In a case of particular concern, a civil society activist campaigning against the adoption of the new constitution was criminally prosecuted because of social media posts:
In what appeared to be coordinated actions, law enforcement authorities also targeted several other activists who spoke out against the constitution and took part in the 9th March 2021 rally:
Another prominent critic of the new constitution was also subjected to allegedintimidation by law enforcement authorities:
Ulan Usoiun, leader of the Bashtan Bashta youth movement and one of the organisers of peaceful so-called Sunday rallies for legality held in Bishkek since last October 2020 (see more under Peaceful Assembly), faced various forms of intimidation:
In the following case, security services targeted three bloggers and media workers associated with Abdil Segizbaev, a former security service chief who ran in the January 2021 presidential elections on a platform critical of Sadyr Japarov and who was arrested on corruption charges after the elections:
Another journalist was summoned for questioning in connection with the criminal case against Abdil Segizbaev:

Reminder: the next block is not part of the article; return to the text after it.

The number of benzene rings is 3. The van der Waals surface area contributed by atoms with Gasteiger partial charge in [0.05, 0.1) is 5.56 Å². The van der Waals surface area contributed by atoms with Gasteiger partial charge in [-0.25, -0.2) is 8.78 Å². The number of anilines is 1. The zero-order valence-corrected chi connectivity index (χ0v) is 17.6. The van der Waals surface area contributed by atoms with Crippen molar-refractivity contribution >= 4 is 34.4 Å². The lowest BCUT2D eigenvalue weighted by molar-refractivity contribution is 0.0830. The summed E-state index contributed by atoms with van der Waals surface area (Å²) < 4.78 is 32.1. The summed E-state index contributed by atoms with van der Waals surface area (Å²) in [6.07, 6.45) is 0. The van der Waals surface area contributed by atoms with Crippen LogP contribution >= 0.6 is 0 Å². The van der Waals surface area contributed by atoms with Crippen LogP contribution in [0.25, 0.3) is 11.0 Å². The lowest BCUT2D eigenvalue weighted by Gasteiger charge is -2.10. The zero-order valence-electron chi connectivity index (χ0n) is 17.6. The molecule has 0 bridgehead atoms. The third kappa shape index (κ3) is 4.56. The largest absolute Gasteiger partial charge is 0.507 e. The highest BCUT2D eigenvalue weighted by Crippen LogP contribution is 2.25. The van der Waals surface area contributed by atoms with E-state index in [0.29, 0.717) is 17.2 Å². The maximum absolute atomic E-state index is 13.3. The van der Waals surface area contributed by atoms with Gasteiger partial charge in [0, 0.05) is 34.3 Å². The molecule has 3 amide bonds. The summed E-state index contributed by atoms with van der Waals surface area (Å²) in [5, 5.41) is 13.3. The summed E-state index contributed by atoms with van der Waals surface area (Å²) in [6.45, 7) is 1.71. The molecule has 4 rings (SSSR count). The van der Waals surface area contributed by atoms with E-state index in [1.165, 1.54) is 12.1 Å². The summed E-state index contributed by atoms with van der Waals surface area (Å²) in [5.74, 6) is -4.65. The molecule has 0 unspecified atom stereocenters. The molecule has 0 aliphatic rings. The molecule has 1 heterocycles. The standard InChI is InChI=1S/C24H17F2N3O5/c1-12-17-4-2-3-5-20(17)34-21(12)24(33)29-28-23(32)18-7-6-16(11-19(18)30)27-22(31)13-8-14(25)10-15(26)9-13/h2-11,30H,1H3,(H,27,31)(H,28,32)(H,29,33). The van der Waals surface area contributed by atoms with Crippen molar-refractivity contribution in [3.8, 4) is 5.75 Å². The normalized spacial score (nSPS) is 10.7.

In other cases, journalists and activists were subjected to intimidation after raising issues of government corruption and unlawful measures:
Civil society representatives expressed alarm at the trend of growing pressure against activists and journalists. Speaking on behalf of several civil society activists, Atyr Abdrakhmatova published a video appeal to President Sadyr Japarov in early March 2021, urging him to publicly condemn this trend and ensure that incidents of intimidation and harassment are immediately investigated and that those responsible are held to account. She stressed that criticism or dissent should be viewed as ‘’an opportunity to improve the quality of government decisions”.
Some political figures also offered support to activists. Member of Parliament Natalia Nikitenko sent a letter to Minister of Interior Ulanbek Niyazbekov and General Prosecutor Kurmankul Zulushev on this issue, stressing that putting ‘’pressure on activists by authorities gives rise to concerns about the sustainability of democracy in Kyrgyzstan”.
The presidential administration denied that activists and journalists were subjected to pressure and insisted that the authorities had only takenlegal action against individuals suspected of crimes. In an interview that President Japarov gave to Radio Azzatyk, the Kyrgyz service of Radio Free Europe/Radio Liberty on 15th March 2021, he claimed that there is currentlyno persecution of politicians, activists or journalists in the country and that, unlike in the past, there will not be any persecution of this kind under his leadership.
Attacks on journalists when carrying out their professional activities
There have recently been new cases in which journalists have been intimidated and attacked when covering events on the ground.